David Cameron has formed a Conservative government after his party won a majority at the UK general election.

In a statement the prime minister said:

“I’ve just been to see Her Majesty the Queen & I will now form a majority Conservative Government.”

Promising to rebuild the union and “govern as a party of one nation” after a divisive campaign where the Tories won votes on the back of fear about the SNP, Cameron continued:

“We can make Britain a place where a good life is in reach for everyone who’s willing to work & do the right thing.

“I will implement as fast as I can the devolution that all parties agreed for Wales, Scotland & Northern Ireland.

“Together, we can make Great Britain greater still.”

Elsewhere, the leaders of Labour, the Liberal Democrats, and UKIP have resigned.

Ed Miliband took responsibility for Labour’s failure to win a majority at Westminster and stood down.

In a speech to Labour party members, he said:

“I take absolute and total responsibility for the result and our defeat at this election. I am so sorry for all of my colleagues who lost their seats: Ed Balls, Jim Murphy, Margaret Curran, Douglas Alexander and all our MPs and candidates who were defeated. They are friends, colleagues and standard-bearers for our party. They always have been and always will be.”

Miliband went on to call for Labour to rebuild itself as a strong opposition and say that Harriet harmon would step in as party leader until a full-time replacement could be found.

“Britain needs a strong Labour party. Britain needs a Labour party that can rebuild after this defeat so we can have a government that stands up for working people again.

“Now it is time for someone else to take forward the leadership of this party. So I am tendering my resignation taking effect after this afternoon’s commemoration of VE day at the Cenotaph.

“I want to do so straight away because the party needs to have an open and honest debate about the right way forward, without constraint.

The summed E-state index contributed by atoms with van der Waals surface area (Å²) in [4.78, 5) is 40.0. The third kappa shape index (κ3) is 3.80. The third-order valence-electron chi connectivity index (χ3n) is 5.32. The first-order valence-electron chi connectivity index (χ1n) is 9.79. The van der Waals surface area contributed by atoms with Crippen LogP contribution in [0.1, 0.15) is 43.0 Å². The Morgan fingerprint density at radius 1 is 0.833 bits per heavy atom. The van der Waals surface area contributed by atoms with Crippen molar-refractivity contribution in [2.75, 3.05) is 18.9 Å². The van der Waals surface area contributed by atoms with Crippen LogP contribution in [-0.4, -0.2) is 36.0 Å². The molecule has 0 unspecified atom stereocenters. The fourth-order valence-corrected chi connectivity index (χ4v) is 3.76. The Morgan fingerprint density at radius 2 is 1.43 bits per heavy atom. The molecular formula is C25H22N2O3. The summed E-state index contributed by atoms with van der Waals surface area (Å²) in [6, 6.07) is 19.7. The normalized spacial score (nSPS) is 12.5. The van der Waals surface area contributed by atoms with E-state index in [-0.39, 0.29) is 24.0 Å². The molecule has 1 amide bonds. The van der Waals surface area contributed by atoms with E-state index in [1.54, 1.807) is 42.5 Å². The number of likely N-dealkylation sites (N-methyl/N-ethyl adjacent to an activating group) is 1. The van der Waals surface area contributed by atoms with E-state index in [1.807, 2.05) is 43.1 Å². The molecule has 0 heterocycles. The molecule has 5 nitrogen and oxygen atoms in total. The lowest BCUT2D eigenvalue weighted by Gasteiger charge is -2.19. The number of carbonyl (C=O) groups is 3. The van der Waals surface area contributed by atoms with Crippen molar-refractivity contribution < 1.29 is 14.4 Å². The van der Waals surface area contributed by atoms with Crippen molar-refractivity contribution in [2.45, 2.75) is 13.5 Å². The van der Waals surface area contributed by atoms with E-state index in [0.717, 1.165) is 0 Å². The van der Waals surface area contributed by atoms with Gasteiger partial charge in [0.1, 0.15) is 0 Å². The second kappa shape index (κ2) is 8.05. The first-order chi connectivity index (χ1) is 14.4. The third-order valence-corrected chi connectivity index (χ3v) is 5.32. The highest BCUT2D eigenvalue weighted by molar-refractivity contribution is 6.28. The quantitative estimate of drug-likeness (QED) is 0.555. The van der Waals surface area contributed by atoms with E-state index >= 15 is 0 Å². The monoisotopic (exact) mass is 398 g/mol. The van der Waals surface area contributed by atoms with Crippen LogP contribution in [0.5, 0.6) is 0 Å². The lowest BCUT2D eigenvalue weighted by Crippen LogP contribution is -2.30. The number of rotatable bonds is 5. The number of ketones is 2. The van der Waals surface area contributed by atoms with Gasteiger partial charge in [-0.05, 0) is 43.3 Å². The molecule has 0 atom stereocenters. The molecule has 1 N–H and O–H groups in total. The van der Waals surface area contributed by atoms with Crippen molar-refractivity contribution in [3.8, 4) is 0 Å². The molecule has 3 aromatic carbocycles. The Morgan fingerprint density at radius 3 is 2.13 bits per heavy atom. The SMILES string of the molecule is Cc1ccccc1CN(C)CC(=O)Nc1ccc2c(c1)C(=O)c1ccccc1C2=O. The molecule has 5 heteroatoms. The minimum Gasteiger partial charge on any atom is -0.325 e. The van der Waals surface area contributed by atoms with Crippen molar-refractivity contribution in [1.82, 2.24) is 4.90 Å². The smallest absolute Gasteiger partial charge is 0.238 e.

“Let me say that Harriet Harman is the best deputy leader anyone could hope for. I worked for her more than twenty years ago. I am proud to have had her as my deputy for the term of my leadership. She will take over until a new leader is elected.”

Nick Clegg also took responsibility for his party’s failure at the ballot box, where the party lost four fifths of its seats.

In a statement to Liberal Democrat party members, he said:

“I always expected this election to be exceptionally difficult for the Liberal Democrats, given the heavy responsibilities we have had to bear in government in the most challenging of circumstances.

“But clearly the results have been immeasurably more crushing and unkind than I could ever have feared.

“For that, of course, I must take responsibility and therefore I announce that I will be resigning as leader of the Liberal Democrats.

“A leadership election will now take place according to the party’s rules. Our President, Sal Brinton, will be in touch with you later on today with details of that process.

“For the last seven years it has been a privilege and an honour to lead a party of the most resilient, courageous and remarkable people.

The Liberal Democrats are a family and I will always be extremely proud of the warmth, good grace and good humour which our political family has shown through the ups and downs of recent years.”

He went on to call on Liberal Democrats to show their resilience and to keep campaigning for their liberal values despite the electoral defeat:

“This is a very dark hour for our party but we cannot and will not allow decent liberal values to be extinguished overnight.

“Our party will come back. Our party will win again.

“It will take patience, resilience and grit. But that is what has built our party before – and will rebuild it again.”

Nigel Farage was more upbeat about UKIP in his resignation, after the company came second in a number of seats and won nearly four million votes.

On Twitter, he said:

“I have today written to UKIP’s National Executive Committee and offered my resignation. I look forward to a well deserved holiday!”



  1. David Hill on

    We certainly appear to have a good political system in the UK and where today’s national elections clearly proved the case?

    For one of the political parties got 4 million votes (12.5% of the total voters) out of 32 million voters and got 1no. seat in parliament – UKIP. Then we had another party (SNP) that got 4.9% of the total votes (about 1.5 million voters and 2.5 million votes less) and they got 56no. seats in the British parliament. Somehow I just think that this doesn’t seem to add up in a so-called democracy. But there must be a reason, other than could it possibly be an out-of-date democratic system.

    I wonder if other EU nations have the same system and would appreciate enlightenment if this goes on in their country?

    But there again, there will never be a referendum either, so I should not be surprised about anything these days – ‘EU Referendum for the People of the United Kingdom will NEVER happen – because Our Political Elites do not Want It to happen’

    We shall have to see post 31 March 2017 when everything is then cast in stone forever.

  2. Terence Hale on

    Jean-Jacques Rousseau once said. “It is unnatural for a majority to rule, for a majority can seldom be organized and united for specific action, and a minority can”, he may be right.